Overall, we find some evidence in favor for our third hypothesis. One out of three categories, namely \({Business}\), shows the expected correlation with the funding period. Therefore, the data weakly supports our third hypothesis. Indeed the different results for \({Business}\), \({New Funding}\) and \({Cooperation}\) indicate that start-ups strategically change the content of updates during the funding period and thereafter.

We also find that start-ups post significantly fewer updates about external certification and promotions during the funding period than thereafter. In many cases, the start-ups do not have a fully developed product at the time of the equity crowdfunding campaign. Therefore, many start-ups are not able to post updates about external certification during the funding period. Furthermore, the funding period is shorter than the following period. Due to this extended time period, the probability of a disclosable hard information rises.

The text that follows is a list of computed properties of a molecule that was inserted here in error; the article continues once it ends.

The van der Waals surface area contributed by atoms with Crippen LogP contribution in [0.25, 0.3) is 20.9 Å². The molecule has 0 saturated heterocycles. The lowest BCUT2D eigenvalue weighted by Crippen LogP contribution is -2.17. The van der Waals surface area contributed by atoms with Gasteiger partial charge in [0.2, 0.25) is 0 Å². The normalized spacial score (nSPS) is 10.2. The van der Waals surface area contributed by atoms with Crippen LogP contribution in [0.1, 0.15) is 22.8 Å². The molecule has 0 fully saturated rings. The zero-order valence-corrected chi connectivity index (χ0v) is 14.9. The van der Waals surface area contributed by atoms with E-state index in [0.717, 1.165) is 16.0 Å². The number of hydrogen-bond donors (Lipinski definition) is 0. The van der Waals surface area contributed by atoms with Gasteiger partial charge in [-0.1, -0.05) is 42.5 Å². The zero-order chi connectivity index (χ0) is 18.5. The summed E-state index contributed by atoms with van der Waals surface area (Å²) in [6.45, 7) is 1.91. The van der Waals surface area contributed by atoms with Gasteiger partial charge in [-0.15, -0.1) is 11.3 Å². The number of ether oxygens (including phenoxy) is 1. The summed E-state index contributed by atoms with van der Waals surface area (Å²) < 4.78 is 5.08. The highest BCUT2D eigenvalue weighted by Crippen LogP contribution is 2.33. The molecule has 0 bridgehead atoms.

Block et al. (2018) point out that the length of the update text is not significantly associated with investments. In line with this result, we do not find any evidence to suggest that updates during the funding period contain more words than subsequent updates.

Multivariate analysis: Communication dynamics during the funding period

Why do entrepreneurs post an update on a specific campaign day? To answer this question, we estimate several statistical models. Our dependent variables are binary and equal to one if an update or an update of a specific category is posted on a particular campaign day and zero otherwise. We begin with panel models and apply a Hausman test. We have to dismiss the random-effects model as it is inconsistent for our data. However, the fixed-effects logit model only uses variation within the campaign and therefore implies heavy losses of observations depending on the update category. Furthermore, coefficients for time-invariant regressors cannot be estimated. Thus we use a pooled probit regression as a main model and include the fixed-effects model as a robustness check. Table 6 presents the results for the pooled probit with ’posting of an update’ and ’posting of an update with a specific content’ as dependent variables, respectively.